Sacred Heart sets the bar for MBA programmes with a difference

"Students and companies see the difference.”

Dean of Sacred Heart's John F. Welch Business College Dr John Chalykoff.
Dean of Sacred Heart's John F. Welch Business College Dr John Chalykoff.
Photo: Anouk Antony

The plain old MBA no longer cuts it with employers, suggests the new Dean of Sacred Heart's John F. Welch Business College, Dr John Chalykoff.

Appointed in August to look after integrated MBA programmes at the campuses in Luxembourg and Fairfield in the US, Dr Chalykoff is convinced that no other institution offers the same standard of hands-on learning.

"Everyone else does a collection of courses in their part-time programme, which you can get on the web. But, if you want real learning you've got to be able to do some integration,” he explained, adding: “I think that's what people will compete on in future. It's the value added which these courses and programmes offer. Students and companies see the difference.”

An exploding market

The expert in e-commerce privacy issues could not have joined the college at a more exciting time. The institution has just launched a Masters in Human Resource Management (HRM) and a Masters in Digital Marketing at its Fairfield campus and next year it will test the waters with short courses and/or Certificates in Luxembourg.

The latter discipline, he explained, is exploding in the US where Sacred Heart graduates from the new course are virtually guaranteed work in this field. “It's a whole skill set being able to respond to customers in real time. That's all part of marketing today. Every company needs it,” explained the Dean.

Testing the water

Dr Chalykoff believes it will find similar success in Luxembourg, where a shortened version of the programme will be offered as an evening class along with the HRM programme next summer to gauge interest. Participants who complete the programme will receive a Certificate, which can count towards the MBA. Pending the response, it may then be integrated into the MBA programme.

The Dean, who has already made two visits to the Grand Duchy, holds the Luxembourg campus in high esteem. Based in the heart of the country's financial district at the Chambre de Commerce for the last 20 years, the college's business programmes have grown considerably under the direction of Faculty director Dr Alfred Steinherr and Associate Director Antoine Rech. Annual take up for the part-time MBA has more than doubled during the last three years from 20 students to 45.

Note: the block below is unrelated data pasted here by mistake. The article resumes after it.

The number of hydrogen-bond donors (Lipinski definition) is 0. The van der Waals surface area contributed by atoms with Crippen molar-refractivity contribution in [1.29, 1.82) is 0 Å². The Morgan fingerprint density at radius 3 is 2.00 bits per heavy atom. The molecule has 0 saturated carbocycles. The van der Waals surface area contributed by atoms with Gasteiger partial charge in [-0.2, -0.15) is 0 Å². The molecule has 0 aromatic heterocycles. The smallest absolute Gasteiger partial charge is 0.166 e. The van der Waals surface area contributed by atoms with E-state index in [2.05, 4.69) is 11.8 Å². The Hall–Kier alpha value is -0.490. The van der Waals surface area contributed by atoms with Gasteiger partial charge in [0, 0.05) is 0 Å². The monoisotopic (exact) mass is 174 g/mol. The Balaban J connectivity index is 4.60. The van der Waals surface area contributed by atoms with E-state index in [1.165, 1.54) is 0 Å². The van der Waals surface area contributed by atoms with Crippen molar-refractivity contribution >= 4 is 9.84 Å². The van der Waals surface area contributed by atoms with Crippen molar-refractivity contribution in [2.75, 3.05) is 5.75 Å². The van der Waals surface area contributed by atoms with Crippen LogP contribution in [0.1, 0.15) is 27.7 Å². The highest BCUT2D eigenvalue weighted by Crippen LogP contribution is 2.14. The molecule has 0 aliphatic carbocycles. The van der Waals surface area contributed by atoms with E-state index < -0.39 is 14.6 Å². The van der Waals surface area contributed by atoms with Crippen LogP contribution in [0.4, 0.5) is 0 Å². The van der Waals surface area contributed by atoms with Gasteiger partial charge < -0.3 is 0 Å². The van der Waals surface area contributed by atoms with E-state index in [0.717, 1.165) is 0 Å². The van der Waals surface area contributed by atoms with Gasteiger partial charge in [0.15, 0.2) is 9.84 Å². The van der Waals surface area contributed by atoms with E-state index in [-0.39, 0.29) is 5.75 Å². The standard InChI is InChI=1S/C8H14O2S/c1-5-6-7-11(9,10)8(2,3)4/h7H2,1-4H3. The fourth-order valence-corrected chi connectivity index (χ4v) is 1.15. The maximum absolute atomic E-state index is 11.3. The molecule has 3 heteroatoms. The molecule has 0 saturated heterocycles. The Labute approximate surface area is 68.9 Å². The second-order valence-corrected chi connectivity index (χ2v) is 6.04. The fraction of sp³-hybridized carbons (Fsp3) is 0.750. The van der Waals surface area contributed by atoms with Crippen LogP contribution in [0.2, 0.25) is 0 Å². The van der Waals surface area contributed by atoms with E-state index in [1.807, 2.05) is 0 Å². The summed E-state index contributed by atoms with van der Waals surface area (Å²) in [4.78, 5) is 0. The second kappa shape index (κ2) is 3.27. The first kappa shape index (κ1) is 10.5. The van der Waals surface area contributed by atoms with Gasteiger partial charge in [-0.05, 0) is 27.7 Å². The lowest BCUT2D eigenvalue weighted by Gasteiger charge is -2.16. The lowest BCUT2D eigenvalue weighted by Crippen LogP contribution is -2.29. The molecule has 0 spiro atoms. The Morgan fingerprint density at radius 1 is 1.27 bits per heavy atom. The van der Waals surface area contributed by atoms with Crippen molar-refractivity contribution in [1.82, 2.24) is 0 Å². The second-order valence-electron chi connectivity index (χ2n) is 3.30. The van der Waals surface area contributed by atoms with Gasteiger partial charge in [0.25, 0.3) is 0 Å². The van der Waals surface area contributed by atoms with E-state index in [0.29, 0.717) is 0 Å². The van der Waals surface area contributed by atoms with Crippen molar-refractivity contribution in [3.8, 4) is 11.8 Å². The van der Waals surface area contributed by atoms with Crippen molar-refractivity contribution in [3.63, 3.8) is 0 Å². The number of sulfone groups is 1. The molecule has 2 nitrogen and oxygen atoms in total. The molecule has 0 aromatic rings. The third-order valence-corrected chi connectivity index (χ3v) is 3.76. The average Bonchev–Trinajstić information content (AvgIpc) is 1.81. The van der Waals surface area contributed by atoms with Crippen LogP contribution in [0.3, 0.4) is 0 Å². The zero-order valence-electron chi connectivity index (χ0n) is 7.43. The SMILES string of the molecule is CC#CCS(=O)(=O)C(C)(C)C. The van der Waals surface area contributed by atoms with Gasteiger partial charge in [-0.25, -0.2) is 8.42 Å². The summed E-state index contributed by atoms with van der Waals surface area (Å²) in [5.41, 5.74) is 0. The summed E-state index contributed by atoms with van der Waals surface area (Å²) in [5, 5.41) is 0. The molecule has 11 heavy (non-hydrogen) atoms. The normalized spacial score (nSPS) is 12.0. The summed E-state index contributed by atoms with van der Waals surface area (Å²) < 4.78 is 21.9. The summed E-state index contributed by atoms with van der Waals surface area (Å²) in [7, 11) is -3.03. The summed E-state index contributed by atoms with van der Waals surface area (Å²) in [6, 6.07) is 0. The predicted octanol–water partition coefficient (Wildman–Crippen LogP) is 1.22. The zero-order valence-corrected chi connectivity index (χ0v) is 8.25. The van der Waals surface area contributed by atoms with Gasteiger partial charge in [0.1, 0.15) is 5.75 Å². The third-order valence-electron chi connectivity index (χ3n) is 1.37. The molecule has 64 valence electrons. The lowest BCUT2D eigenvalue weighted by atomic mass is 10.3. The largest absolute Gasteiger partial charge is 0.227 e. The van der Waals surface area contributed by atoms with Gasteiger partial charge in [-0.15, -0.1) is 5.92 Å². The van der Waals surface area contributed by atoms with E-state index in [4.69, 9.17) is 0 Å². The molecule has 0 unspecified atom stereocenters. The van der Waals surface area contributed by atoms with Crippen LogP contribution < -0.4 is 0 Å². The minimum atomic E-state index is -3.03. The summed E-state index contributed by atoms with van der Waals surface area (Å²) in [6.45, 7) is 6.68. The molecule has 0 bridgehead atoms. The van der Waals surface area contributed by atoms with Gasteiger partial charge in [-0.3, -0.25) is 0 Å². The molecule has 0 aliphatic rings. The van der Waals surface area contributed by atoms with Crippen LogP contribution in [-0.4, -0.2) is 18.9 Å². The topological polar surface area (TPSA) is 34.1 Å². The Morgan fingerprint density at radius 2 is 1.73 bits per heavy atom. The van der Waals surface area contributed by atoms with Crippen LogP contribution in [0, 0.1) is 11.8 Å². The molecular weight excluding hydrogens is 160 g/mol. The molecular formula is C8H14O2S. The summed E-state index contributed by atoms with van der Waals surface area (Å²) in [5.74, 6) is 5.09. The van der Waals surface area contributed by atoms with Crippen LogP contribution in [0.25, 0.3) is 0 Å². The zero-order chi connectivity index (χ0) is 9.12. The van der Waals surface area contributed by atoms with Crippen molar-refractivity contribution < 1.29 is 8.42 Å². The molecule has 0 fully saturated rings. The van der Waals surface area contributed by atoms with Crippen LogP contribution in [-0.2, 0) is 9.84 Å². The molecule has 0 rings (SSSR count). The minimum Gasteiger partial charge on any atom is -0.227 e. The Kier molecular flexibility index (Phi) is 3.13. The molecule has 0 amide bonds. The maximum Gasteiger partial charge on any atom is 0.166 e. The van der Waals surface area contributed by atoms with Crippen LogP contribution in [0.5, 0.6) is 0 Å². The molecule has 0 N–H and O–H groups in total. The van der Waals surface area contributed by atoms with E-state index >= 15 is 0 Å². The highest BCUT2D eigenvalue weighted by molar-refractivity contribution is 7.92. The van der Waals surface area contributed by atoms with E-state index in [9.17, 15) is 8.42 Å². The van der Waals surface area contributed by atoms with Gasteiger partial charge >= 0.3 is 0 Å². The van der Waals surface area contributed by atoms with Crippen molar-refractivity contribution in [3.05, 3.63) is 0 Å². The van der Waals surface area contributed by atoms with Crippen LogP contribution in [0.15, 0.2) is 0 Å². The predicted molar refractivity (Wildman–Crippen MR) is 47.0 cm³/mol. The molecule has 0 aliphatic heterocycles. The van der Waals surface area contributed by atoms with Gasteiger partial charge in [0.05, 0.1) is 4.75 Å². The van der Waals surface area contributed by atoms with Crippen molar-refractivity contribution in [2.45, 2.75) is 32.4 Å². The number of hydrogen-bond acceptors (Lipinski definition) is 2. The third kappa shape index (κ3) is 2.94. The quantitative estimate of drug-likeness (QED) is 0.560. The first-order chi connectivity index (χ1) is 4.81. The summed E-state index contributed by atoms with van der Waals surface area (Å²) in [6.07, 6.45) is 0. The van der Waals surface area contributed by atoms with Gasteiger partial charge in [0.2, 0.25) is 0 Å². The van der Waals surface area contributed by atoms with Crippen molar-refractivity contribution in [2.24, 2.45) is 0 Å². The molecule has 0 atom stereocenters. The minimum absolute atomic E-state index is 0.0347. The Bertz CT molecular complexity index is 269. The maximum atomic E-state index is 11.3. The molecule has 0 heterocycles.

Rapid growth

The reasons for the growth in demand, the Dean believes, comes down to the flexibility of the programme, which can be spread part-time over two years.

He also suggests it has something to do with the standard of teaching as the faculty is composed of world class lecturers travelling to Luxembourg from Fairfield or other places in Europe to teach individual units.

The growth is so substantial, that the Professor revealed the university is currently recruiting for a full-time professor post to the Management section at the Luxembourg campus.

Internship opportunities

For international students, the campus' location at the “crossroads of Europe” provides varied internship opportunities for MBA students thanks to partnerships with big players such as PwC, Lombard International Insurance and ArcelorMittal, among others.

The scheme offers international students both a nine-month internship in Luxembourg and the potential for a two-year contract post graduation, a niche which few other business colleges can compete with.

"There's a lot of synergy. That's one of the reasons why I want to strengthen Luxembourg. It's a very important base,” explained the Dean.


As the only institution to offer the English-language MBA programme in Luxembourg, further growth is expected at Sacred Heart. Professor Chalykoff suggests that if a new programme could be offered with the HRM and Digital Marketing elements, it could attract more than 100 students per year to the Luxembourg campus.

But, as competitor the University of Luxembourg examines the potential of also offering an English-language MBA, could this pose a threat to Sacred Heart's course?

The Professor thinks not. “My feeling is all competition is good competition. The more you can bring to the market of quality education, the better it is. If your programmes are not high quality the market will speak with its feet,” he said.

To find out more about Sacred Heart's MBA, visit